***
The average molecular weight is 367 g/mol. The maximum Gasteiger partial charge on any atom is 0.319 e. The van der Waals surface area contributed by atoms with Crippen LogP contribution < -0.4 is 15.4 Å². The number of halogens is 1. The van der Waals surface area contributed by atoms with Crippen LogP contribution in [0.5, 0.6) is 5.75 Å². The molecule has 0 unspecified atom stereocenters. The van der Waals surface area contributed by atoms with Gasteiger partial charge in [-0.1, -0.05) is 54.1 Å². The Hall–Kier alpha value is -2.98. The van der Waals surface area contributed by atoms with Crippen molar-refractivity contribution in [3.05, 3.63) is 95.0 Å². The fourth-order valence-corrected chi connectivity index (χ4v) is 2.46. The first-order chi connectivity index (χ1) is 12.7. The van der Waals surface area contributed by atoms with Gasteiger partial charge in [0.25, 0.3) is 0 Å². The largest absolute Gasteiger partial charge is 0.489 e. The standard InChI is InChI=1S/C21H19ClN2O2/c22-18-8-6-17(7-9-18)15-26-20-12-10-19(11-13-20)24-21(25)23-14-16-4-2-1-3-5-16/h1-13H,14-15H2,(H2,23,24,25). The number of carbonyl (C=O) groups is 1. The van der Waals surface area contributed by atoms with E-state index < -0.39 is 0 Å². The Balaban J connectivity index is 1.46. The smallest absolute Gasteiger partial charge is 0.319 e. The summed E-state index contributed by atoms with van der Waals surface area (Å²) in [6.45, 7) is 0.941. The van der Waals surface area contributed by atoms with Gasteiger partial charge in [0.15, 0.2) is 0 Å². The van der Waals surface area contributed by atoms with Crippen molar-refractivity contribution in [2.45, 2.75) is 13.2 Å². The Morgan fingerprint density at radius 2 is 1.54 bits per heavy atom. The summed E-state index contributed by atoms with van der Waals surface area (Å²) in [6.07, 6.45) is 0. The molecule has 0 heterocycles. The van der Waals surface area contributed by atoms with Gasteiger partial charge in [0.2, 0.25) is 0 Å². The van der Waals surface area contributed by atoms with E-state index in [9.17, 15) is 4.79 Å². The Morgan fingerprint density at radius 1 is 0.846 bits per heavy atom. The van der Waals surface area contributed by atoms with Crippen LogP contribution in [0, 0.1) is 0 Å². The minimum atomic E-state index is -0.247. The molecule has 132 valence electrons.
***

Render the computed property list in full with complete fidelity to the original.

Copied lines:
The average molecular weight is 367 g/mol. The maximum Gasteiger partial charge on any atom is 0.319 e. The van der Waals surface area contributed by atoms with Crippen LogP contribution < -0.4 is 15.4 Å². The number of halogens is 1. The van der Waals surface area contributed by atoms with Crippen LogP contribution in [0.5, 0.6) is 5.75 Å². The molecule has 0 unspecified atom stereocenters. The van der Waals surface area contributed by atoms with Gasteiger partial charge in [-0.1, -0.05) is 54.1 Å². The Hall–Kier alpha value is -2.98. The van der Waals surface area contributed by atoms with Crippen molar-refractivity contribution in [3.05, 3.63) is 95.0 Å². The fourth-order valence-corrected chi connectivity index (χ4v) is 2.46. The first-order chi connectivity index (χ1) is 12.7. The van der Waals surface area contributed by atoms with Gasteiger partial charge in [0.25, 0.3) is 0 Å². The largest absolute Gasteiger partial charge is 0.489 e. The standard InChI is InChI=1S/C21H19ClN2O2/c22-18-8-6-17(7-9-18)15-26-20-12-10-19(11-13-20)24-21(25)23-14-16-4-2-1-3-5-16/h1-13H,14-15H2,(H2,23,24,25). The number of carbonyl (C=O) groups is 1. The van der Waals surface area contributed by atoms with E-state index < -0.39 is 0 Å². The Balaban J connectivity index is 1.46. The smallest absolute Gasteiger partial charge is 0.319 e. The summed E-state index contributed by atoms with van der Waals surface area (Å²) in [6.45, 7) is 0.941. The van der Waals surface area contributed by atoms with Gasteiger partial charge in [0.15, 0.2) is 0 Å². The van der Waals surface area contributed by atoms with Crippen molar-refractivity contribution in [2.45, 2.75) is 13.2 Å². The Morgan fingerprint density at radius 2 is 1.54 bits per heavy atom. The summed E-state index contributed by atoms with van der Waals surface area (Å²) in [6.07, 6.45) is 0. The molecule has 0 heterocycles. The van der Waals surface area contributed by atoms with Gasteiger partial charge in [0.2, 0.25) is 0 Å². The van der Waals surface area contributed by atoms with E-state index in [9.17, 15) is 4.79 Å². The Morgan fingerprint density at radius 1 is 0.846 bits per heavy atom. The van der Waals surface area contributed by atoms with Crippen LogP contribution in [0, 0.1) is 0 Å². The minimum atomic E-state index is -0.247. The molecule has 132 valence electrons.